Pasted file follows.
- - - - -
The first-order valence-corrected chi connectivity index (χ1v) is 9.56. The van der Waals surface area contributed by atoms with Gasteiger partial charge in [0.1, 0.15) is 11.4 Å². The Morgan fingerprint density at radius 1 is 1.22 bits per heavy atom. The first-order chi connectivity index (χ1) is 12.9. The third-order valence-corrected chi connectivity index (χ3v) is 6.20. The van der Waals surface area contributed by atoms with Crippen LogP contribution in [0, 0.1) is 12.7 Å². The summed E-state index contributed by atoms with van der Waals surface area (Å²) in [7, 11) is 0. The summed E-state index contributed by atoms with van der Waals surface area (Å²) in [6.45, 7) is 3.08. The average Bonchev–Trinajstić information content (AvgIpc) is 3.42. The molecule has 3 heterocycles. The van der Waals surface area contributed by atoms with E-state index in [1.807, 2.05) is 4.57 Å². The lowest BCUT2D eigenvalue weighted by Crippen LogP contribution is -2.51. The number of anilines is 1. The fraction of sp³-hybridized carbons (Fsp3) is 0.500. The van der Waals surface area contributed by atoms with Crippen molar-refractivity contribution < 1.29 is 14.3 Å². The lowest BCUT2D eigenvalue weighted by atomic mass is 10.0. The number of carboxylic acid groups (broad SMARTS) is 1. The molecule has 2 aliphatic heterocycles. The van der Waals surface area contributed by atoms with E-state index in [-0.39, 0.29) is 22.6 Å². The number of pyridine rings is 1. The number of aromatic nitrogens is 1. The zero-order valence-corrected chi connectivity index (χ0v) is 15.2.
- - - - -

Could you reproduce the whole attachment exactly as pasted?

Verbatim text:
The first-order valence-corrected chi connectivity index (χ1v) is 9.56. The van der Waals surface area contributed by atoms with Gasteiger partial charge in [0.1, 0.15) is 11.4 Å². The Morgan fingerprint density at radius 1 is 1.22 bits per heavy atom. The first-order chi connectivity index (χ1) is 12.9. The third-order valence-corrected chi connectivity index (χ3v) is 6.20. The van der Waals surface area contributed by atoms with Crippen LogP contribution in [0, 0.1) is 12.7 Å². The summed E-state index contributed by atoms with van der Waals surface area (Å²) in [7, 11) is 0. The summed E-state index contributed by atoms with van der Waals surface area (Å²) in [6.45, 7) is 3.08. The average Bonchev–Trinajstić information content (AvgIpc) is 3.42. The molecule has 3 heterocycles. The van der Waals surface area contributed by atoms with E-state index in [1.807, 2.05) is 4.57 Å². The lowest BCUT2D eigenvalue weighted by Crippen LogP contribution is -2.51. The number of anilines is 1. The fraction of sp³-hybridized carbons (Fsp3) is 0.500. The van der Waals surface area contributed by atoms with Crippen molar-refractivity contribution < 1.29 is 14.3 Å². The lowest BCUT2D eigenvalue weighted by atomic mass is 10.0. The number of carboxylic acid groups (broad SMARTS) is 1. The molecule has 2 aliphatic heterocycles. The van der Waals surface area contributed by atoms with E-state index in [-0.39, 0.29) is 22.6 Å². The number of pyridine rings is 1. The number of aromatic nitrogens is 1. The zero-order valence-corrected chi connectivity index (χ0v) is 15.2.